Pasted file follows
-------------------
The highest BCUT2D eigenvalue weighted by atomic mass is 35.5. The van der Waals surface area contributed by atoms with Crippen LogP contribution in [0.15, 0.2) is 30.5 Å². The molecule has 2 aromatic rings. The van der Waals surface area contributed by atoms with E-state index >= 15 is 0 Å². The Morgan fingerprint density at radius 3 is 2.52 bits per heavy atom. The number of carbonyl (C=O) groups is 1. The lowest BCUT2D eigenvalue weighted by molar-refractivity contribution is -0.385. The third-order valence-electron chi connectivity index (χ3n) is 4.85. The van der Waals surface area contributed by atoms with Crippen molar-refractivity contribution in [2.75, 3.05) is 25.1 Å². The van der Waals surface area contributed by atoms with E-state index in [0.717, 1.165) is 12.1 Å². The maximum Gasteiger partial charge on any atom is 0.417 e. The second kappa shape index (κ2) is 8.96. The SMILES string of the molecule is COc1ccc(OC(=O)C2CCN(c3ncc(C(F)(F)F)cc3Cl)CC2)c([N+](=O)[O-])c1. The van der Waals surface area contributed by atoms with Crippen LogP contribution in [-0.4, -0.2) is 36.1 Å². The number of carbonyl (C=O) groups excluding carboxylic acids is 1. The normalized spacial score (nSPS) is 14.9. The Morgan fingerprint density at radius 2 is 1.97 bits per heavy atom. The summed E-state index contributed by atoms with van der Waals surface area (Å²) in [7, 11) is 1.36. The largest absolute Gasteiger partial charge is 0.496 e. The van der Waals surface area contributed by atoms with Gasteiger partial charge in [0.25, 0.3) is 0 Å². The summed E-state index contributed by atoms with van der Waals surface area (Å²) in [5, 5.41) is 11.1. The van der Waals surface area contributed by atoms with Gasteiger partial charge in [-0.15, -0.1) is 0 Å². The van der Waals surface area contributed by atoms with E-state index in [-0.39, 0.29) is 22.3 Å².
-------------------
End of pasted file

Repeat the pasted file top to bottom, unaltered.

The highest BCUT2D eigenvalue weighted by atomic mass is 35.5. The van der Waals surface area contributed by atoms with Crippen LogP contribution in [0.15, 0.2) is 30.5 Å². The molecule has 2 aromatic rings. The van der Waals surface area contributed by atoms with E-state index >= 15 is 0 Å². The Morgan fingerprint density at radius 3 is 2.52 bits per heavy atom. The number of carbonyl (C=O) groups is 1. The lowest BCUT2D eigenvalue weighted by molar-refractivity contribution is -0.385. The third-order valence-electron chi connectivity index (χ3n) is 4.85. The van der Waals surface area contributed by atoms with Crippen molar-refractivity contribution in [2.75, 3.05) is 25.1 Å². The van der Waals surface area contributed by atoms with E-state index in [0.717, 1.165) is 12.1 Å². The maximum Gasteiger partial charge on any atom is 0.417 e. The second kappa shape index (κ2) is 8.96. The SMILES string of the molecule is COc1ccc(OC(=O)C2CCN(c3ncc(C(F)(F)F)cc3Cl)CC2)c([N+](=O)[O-])c1. The van der Waals surface area contributed by atoms with Crippen LogP contribution in [-0.4, -0.2) is 36.1 Å². The number of carbonyl (C=O) groups excluding carboxylic acids is 1. The normalized spacial score (nSPS) is 14.9. The Morgan fingerprint density at radius 2 is 1.97 bits per heavy atom. The summed E-state index contributed by atoms with van der Waals surface area (Å²) in [7, 11) is 1.36. The largest absolute Gasteiger partial charge is 0.496 e. The van der Waals surface area contributed by atoms with Gasteiger partial charge in [0.25, 0.3) is 0 Å². The summed E-state index contributed by atoms with van der Waals surface area (Å²) in [5, 5.41) is 11.1. The van der Waals surface area contributed by atoms with Gasteiger partial charge in [-0.15, -0.1) is 0 Å². The van der Waals surface area contributed by atoms with E-state index in [-0.39, 0.29) is 22.3 Å².